Giuseppe Gallo

Galleria Gian Enzo Sperone

Giuseppe Gallo has abandoned the use of figures in precarious states of balance that characterized his earlier work. Now he subjects the very idea of painting to a precarious balance. In his recent work, oil paintings on canvas, the color black is the protagonist—this is black not as an absence of color but rather as a formative nucleus. Black is used in all its layered possibilities; it is liquid, vibrant, germinal.

The painting that I considered the cardinal piece in the show, Sogno orizzantale (Horizontal dream, 1985), contains formal and metaphorical elements that clarify this new stage in Gallo’s work. The background is a dark, indistinct space, in the center of which a whitish mass—perhaps a uterine casing or an ectoplasm—is acquiring form. Yellowish stems rise up from the low horizon, like aquatic vegetation reaching out toward the ocean’s surface. There is no narrative, only a discontinuous formation of microevents. One should bear in mind that, for Gallo, titles always play an important role in the works’ semiotics; here, the “dream” indicated in the title is that of a painting brought to its extreme elementary state, to its pared-down horizontality. Only from this point can the artist and the spectator decipher the painting’s signs, suspended between the oneiric and the primeval.

In Dieci chili (Ten kilos, 1985), the title is both hostile and clarifying. “Ten kilos” refers to the universal force of gravity; pictorially, it refers to the force that the color white exerts to prevail against the predominately black surface of the painting. But this work is less resolved, falling into the complacency of facile effect. Similarly, in Su (Up, 1985), the brilliant turquoise ground is too cleaned up and ostentatious; moreover, it has the ugly consistency of dry paste. In this case, turning up the lights doesn’t help facilitate a grasp of the work’s meaning; the radiance of the surface blinds. Praga (Prague, 1985) is a charcoal-and-pastel drawing inserted into a glass tube suspended by two ropes. The image, a bird’s-eye view of Prague, is nothing more than a slight revision of Enzo Cucchi’s biomorphic land scapes. This is completely derivative work—incongruous, insubstantial, and lost in its attempt to relate to the recent past.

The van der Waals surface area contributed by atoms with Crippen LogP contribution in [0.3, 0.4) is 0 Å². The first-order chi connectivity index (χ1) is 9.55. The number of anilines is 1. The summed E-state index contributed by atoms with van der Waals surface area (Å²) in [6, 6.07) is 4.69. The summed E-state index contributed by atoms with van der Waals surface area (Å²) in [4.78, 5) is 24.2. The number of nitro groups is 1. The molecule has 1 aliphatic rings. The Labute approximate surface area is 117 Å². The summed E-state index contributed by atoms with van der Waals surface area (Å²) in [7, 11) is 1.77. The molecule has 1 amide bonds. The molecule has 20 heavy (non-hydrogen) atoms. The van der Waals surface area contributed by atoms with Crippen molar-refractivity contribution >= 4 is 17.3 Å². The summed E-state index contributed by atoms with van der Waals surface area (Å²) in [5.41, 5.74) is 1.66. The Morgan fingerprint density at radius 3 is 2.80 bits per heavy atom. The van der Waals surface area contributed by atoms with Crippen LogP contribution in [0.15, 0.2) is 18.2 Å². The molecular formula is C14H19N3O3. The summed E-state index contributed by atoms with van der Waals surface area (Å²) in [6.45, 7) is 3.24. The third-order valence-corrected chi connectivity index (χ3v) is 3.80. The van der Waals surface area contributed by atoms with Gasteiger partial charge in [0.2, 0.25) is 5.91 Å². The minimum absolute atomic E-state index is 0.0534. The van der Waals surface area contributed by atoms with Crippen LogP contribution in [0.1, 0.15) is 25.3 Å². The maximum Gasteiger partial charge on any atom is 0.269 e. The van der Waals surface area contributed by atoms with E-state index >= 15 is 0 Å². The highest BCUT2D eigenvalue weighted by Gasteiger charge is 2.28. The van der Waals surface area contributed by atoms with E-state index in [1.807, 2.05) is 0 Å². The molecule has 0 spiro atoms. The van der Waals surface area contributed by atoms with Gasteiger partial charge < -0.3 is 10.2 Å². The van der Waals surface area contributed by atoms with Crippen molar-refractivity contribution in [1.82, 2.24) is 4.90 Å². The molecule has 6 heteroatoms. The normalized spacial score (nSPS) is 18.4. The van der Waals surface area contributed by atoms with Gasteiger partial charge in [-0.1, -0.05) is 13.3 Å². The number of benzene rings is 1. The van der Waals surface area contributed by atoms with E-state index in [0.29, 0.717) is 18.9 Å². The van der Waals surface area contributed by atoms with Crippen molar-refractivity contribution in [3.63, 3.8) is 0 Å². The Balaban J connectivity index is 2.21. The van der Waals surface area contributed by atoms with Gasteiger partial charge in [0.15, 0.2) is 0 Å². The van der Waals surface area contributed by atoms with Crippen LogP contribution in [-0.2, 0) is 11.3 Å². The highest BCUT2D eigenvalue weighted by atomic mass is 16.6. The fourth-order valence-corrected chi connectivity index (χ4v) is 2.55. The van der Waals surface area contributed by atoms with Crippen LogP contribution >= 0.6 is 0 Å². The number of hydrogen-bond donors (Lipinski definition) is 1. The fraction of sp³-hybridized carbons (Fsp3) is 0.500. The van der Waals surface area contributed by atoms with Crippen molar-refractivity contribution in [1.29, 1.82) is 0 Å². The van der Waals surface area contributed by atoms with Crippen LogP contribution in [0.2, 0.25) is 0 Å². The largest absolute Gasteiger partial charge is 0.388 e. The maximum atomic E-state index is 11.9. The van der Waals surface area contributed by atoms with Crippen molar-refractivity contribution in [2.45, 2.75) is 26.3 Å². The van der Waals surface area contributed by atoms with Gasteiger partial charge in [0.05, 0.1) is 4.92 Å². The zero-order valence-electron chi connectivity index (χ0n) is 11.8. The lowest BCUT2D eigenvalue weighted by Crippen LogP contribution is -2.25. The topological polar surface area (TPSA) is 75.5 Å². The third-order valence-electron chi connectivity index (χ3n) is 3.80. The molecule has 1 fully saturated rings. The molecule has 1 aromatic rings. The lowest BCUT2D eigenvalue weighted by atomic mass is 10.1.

But Gallo reemerges strong with Cieca (Blind, 1985), a tumultuous, exuberant work despite the melancholy image. A red skull floats at the center of the canvas, a meager shroud against the vast voluptuous surface that looms around it. Charcoal and Pompeian-red tones achieve a precise balance, an accord of silence and passion. The formal elements, extremely reduced, seem to pursue each other in a play of mirrors; the center recedes, sucked into a vortex. The eye of the figure portrayed is blind, like a backward glance seen in a mirror. The mirror reflects but it cannot interpret; it is blind and without passions. But this work, dense and arresting, is not.

Gallo’s paintings don’t lend themselves to easy interpretation. They hold off the viewer; they are not gracious. Yet this play between appearance and disappearance, between affirmation and negation, is precisely what appeals to me. Gallo is seeking a certain formal coherence, a consistency that resists deformation; and he does so with difficulty His work, even with its failures, achieves this—not because it offers us, or itself, security, but because in the moment the artist faces the risks of candid expression, he finds his most compelling voice.

Ida Panicelli

Translated from the Italian by Meg Shore.